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original title: Britannic
duration: 1h 33min
tags: They Never Thought It Would Happen Again
keywords: ship, titanic, weapon, torpedo, secretservice, germanspy, falseidentity, spy, nanny, year1916, irishrebellion, voiceovernarration, underwaterscene, uboat, titanicsurvivor, suspicion, strangulation, st
This brings us to the 2000 made-for-TV movie. Overall, it provided an enjoyable evening's entertainment. It wasn't until near the climax that some disturbing anachronisms and very unlikely character behaviors began to seriously take away from my enjoyment.
The film features Amanda Ryan as governess/British intelligence agent Vera Campbell, along with would-be chaplain/German intelligence agent/saboteur Father Reynolds (Edward Atterton). Jacqueline Bisset, as an aging and infirm aristocratic English matron, is the only big name in the cast-and her role is somewhat small. The cast is solid, though, also including John Rhys-Davies as Captain Barrett and Ben Daniels as First Officer Townsend.
There is certainly plenty of room for speculation with the Britannic story. Did it hit a mine? Was it torpedoed? Was an internal explosion the primary (or a secondary) cause of the sinking? If so, was it intentional? Was the hospital ship carrying contraband troops (as the real-life Germans seemed to believe) or a cache of weapons (as the movie Germans rightly believed)? These are all fair questions and any halfway feasible explanation is about as good as another. Therefore I had no trouble with the basic premise of a German spy on board and a German U-boat being involved-although the film shows the U-boat failing to sink the ship and then being destroyed by a British warship-something that did not happen.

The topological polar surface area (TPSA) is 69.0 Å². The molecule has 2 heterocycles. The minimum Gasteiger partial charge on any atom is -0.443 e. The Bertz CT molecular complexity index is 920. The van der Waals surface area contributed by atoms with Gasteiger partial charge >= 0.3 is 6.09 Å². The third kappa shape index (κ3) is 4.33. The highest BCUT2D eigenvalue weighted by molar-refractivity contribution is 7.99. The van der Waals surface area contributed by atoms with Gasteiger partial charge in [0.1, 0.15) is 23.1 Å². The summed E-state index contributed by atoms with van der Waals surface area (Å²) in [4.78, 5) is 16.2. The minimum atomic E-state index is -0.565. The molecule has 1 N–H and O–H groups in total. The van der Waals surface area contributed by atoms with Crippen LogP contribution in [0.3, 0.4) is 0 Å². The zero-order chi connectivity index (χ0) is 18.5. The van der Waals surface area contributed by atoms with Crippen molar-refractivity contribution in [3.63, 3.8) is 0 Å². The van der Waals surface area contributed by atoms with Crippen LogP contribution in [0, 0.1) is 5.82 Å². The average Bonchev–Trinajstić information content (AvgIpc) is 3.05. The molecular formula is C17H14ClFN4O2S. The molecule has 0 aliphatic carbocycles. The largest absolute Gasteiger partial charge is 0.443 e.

Other than the tiresome, ever-present presence of a 1990s feminist, EXPECTING 1990s treatment (and thoroughly surprised and outraged when her male antagonists act basically as they would have in 1916 instead of 2000), the film has a few other anachronisms. For one, Atterton and Major Baker (Bruce Payne), the ship's doctor, glibly discuss the explosive dangers of coal dust in the bunkers. I could be wrong, but hasn't this phenomenon been discovered only in the past 25 or so years? Secondly, this IS 1916. Whatever Vera Campbell's morals, her sudden and uninvited (at least expressly uninvited) return to Reynold's cabin where she immediately began disrobing without a word is quite a stretch! Not having figured out his ulterior plans, she still thought he was a minister. True, they were beginning to be very attracted to each other. Yes, they had shared a steamy kiss a short while before. In 2000, perhaps the woman returning and diving into the man's bed would be a feasible occurrence. But with a MINISTER, in 1916? Not that the two of them COULDN'T have gotten together during the movie